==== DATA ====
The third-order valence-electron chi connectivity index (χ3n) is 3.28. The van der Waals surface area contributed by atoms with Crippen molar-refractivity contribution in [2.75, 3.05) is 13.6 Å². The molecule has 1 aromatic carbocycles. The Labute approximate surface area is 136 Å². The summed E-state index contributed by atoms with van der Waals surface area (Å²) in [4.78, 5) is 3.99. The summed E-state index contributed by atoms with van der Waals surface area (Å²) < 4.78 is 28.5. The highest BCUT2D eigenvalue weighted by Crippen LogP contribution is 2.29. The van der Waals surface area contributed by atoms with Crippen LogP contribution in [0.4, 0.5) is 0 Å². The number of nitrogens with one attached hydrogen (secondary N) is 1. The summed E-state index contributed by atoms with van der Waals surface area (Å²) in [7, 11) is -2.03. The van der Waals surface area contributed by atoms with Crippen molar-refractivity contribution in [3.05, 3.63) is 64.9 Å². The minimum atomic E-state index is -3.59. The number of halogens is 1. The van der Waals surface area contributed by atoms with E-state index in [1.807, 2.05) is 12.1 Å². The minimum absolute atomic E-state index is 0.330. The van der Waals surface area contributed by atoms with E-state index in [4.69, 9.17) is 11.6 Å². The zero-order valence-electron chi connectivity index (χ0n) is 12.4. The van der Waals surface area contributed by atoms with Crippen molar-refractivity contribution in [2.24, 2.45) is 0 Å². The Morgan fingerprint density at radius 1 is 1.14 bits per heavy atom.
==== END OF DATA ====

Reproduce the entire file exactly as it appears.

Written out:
The third-order valence-electron chi connectivity index (χ3n) is 3.28. The van der Waals surface area contributed by atoms with Crippen molar-refractivity contribution in [2.75, 3.05) is 13.6 Å². The molecule has 1 aromatic carbocycles. The Labute approximate surface area is 136 Å². The summed E-state index contributed by atoms with van der Waals surface area (Å²) in [4.78, 5) is 3.99. The summed E-state index contributed by atoms with van der Waals surface area (Å²) < 4.78 is 28.5. The highest BCUT2D eigenvalue weighted by Crippen LogP contribution is 2.29. The van der Waals surface area contributed by atoms with Crippen LogP contribution in [0.4, 0.5) is 0 Å². The number of nitrogens with one attached hydrogen (secondary N) is 1. The summed E-state index contributed by atoms with van der Waals surface area (Å²) in [7, 11) is -2.03. The van der Waals surface area contributed by atoms with Crippen molar-refractivity contribution in [3.05, 3.63) is 64.9 Å². The minimum atomic E-state index is -3.59. The number of halogens is 1. The van der Waals surface area contributed by atoms with E-state index in [1.807, 2.05) is 12.1 Å². The minimum absolute atomic E-state index is 0.330. The van der Waals surface area contributed by atoms with E-state index in [4.69, 9.17) is 11.6 Å². The zero-order valence-electron chi connectivity index (χ0n) is 12.4. The van der Waals surface area contributed by atoms with Crippen molar-refractivity contribution in [2.24, 2.45) is 0 Å². The Morgan fingerprint density at radius 1 is 1.14 bits per heavy atom.